Transcriptome Analyses of Mosaic (MSC) Mitochondrial Mutants of Cucumber in a Highly Inbred Nuclear Background.
Mróz, Tomasz L
Havey, Michael J
Oxford University Press (OUP)
MetadataShow full item record
Mróz, T. L., Eves-Van Den Akker, S., Bernat, A., Skarzyńska, A., Pryszcz, L., Olberg, M., Havey, M. J., & et al. (2018). Transcriptome Analyses of Mosaic (MSC) Mitochondrial Mutants of Cucumber in a Highly Inbred Nuclear Background.. G3 (Bethesda), 8 (3), 953-965. https://doi.org/10.1534/g3.117.300321
Cucumber (Cucumis sativus L.) has a large, paternally transmitted mitochondrial genome. Cucumber plants regenerated from cell cultures occasionally show paternally transmitted mosaic (MSC) phenotypes, characterized by slower growth, chlorotic patterns on the leaves and fruit, lower fertility, and rearrangements in their mitochondrial DNAs (mtDNAs). MSC lines 3, 12, and 16 originated from different cell cultures all established using the highly inbred, wild-type line B. These MSC lines possess different rearrangements and under-represented regions in their mtDNAs. We completed RNA-seq on normalized and non-normalized cDNA libraries from MSC3, MSC12, and MSC16 to study their nuclear gene-expression profiles relative to inbred B. Results from both libraries indicated that gene expression in MSC12 and MSC16 were more similar to each other than MSC3. Forty-one differentially expressed genes (DEGs) were upregulated and one downregulated in the MSC lines relative to B. Gene functional classifications revealed that more than half of these DEGs are associated with stress-response pathways. Consistent with this observation, we detected elevated levels of hydrogen peroxide throughout leaf tissue in all MSC lines compared to wild-type line B. These results demonstrate that independently produced MSC lines with different mitochondrial polymorphisms show unique and shared nuclear responses. This study revealed genes associated with stress response that could become selection targets to develop cucumber cultivars with increased stress tolerance, and further support of cucumber as a model plant to study nuclear-mitochondrial interactions.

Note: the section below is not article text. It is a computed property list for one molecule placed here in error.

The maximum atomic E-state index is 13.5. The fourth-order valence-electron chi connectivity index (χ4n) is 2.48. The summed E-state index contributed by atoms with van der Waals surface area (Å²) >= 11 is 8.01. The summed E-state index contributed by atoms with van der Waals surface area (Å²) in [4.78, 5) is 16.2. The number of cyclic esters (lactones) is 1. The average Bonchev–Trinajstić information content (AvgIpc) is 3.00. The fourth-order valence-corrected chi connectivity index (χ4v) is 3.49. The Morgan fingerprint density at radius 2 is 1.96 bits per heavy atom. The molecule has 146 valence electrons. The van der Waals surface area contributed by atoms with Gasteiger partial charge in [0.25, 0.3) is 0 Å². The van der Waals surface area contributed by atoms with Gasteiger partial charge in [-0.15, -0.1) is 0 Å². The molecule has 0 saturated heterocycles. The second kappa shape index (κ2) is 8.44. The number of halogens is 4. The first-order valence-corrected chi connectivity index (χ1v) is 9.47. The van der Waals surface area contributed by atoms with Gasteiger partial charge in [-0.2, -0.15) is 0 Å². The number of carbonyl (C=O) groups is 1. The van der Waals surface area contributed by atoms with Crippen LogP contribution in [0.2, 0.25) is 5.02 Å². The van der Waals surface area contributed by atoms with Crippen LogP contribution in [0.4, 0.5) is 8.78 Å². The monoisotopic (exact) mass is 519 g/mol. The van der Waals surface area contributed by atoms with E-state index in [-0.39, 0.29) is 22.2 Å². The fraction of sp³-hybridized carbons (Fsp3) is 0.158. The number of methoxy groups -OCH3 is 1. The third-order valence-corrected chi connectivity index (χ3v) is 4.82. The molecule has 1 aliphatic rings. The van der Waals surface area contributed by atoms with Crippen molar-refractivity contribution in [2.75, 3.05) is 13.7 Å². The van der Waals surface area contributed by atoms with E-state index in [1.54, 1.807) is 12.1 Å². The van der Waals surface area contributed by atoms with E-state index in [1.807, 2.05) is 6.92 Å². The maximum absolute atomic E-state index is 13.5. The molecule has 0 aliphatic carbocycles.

Cucumis sativus, RNA-seq, mitochondrial mutant, nuclear–mitochondrial interaction, plant mitochondria
External DOI: https://doi.org/10.1534/g3.117.300321
This record's URL: https://www.repository.cam.ac.uk/handle/1810/279046
Attribution 4.0 International
Licence URL: http://creativecommons.org/licenses/by/4.0/
Recommended or similar items
The following licence files are associated with this item: